Under the circumstances, the court found literal falsity in: (1) “only national USDA certified organic hard seltzer”; (2) the “first-ever national USDA certified organic hard seltzer”; and (3) “bringing an innovative, first-of its-kind organic option to the hard seltzer category.” In the alternative, even if these statements weren’t literally false, they were still likely to mislead consumers. AB’s alternative reading of the phrase as “the only (or the first) USDA certified organic seltzer that is nationally distributed” was not a reasonable reading and thus the phrase was not ambiguous. This was because “national” is also integral to the organic certification program, a main purpose of which was “to create a national, unified standard for organic labelling, designation, and advertising.”

Grammar explanation: Most adjectives come before the thing they modify. Multiple adjectives that all modify a single noun generally are separated by commas or “and.” AB didn’t use commas, and “national” made no sense as a modifier of “seltzer.” “There is no such thing as a ‘national seltzer.’” While plain seltzer can’t be organic or USDA certified, seltzer can be hard/alcoholic, and hard seltzer can be certified organic. So the adjectives were not all modifying the noun “seltzer.” Even viewing “national” as a cumulative modifier, it would modify “USDA certified” and not “seltzer” based on its placement, supporting Suzie’s. The only reasonable interpretation was that the entire phrase “national USDA certified organic” constituted a phrasal adjective, aka a compound modifier, which “functions as a unit to modify a noun.”  The court also commented that, given the expense of the launch, “[i]t is highly unlikely that the word “national” was placed where it was as the result of careless copywriting.”

There was a presumption of deception from literal falsity, and Suzie’s also submitted evidence that three consumers and a distributor contacted it after AB’s false TV ad aired, questioning the veracity of Suzie’s organic certification. “The fact that a presumably knowledgeable beverage distributor could be misled by Anheuser-Busch’s commercial is additional circumstantial evidence that less sophisticated consumers were and can be deceived.” And a news story reported that AB was “tout[ing] its recent release as the first USDA-certified organic hard seltzer: Michelob Ultra Organic Seltzer.” “Similarly, the fact that a presumably knowledgeable journalist could be misled by Anheuser-Busch’s representations is additional circumstantial evidence that less sophisticated consumers were and can be deceived.”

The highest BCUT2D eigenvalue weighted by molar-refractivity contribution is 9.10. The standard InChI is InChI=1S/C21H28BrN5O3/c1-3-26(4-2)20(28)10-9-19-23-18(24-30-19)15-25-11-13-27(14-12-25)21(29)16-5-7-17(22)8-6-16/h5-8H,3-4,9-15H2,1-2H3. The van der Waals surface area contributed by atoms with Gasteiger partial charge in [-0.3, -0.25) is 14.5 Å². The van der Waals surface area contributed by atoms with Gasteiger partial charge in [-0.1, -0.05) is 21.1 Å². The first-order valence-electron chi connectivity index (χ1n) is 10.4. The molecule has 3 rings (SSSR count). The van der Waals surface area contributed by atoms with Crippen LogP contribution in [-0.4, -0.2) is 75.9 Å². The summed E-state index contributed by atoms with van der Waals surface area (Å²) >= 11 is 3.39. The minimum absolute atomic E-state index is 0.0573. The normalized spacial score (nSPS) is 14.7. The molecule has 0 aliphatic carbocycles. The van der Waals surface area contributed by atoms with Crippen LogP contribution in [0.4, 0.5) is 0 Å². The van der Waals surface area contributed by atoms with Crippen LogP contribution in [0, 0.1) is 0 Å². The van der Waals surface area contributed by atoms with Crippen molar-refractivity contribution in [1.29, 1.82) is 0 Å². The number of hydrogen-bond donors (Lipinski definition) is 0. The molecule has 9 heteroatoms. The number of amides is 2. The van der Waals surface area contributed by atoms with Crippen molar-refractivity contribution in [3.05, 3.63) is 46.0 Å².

This evidence also showed materiality, as did the significant resources required to get USDA certification as organic. Also, “[p]resumably, Anheuser-Busch would not highlight this feature of its product in its advertising unless it believed that doing so would promote sales.”

The court noted that the TMA covered §43(a) in its entirety, thus providing a presumption of irreparable harm upon a finding of likely success on the merits. AB didn’t rebut that presumption, and even without it the evidence above would have been enough.

AB asked for a big bond because it would cost “at least $37,900 to produce and distribute replacement advertising necessary to appropriately support the nationwide launch of a new product on the scale that the ULTRA Seltzers are being released.” But it didn’t explain how it got those numbers, and the court didn’t think that moving “national” to “distributed nationally” or deleting “only”/ “first” would be expensive. Bond of $5,000.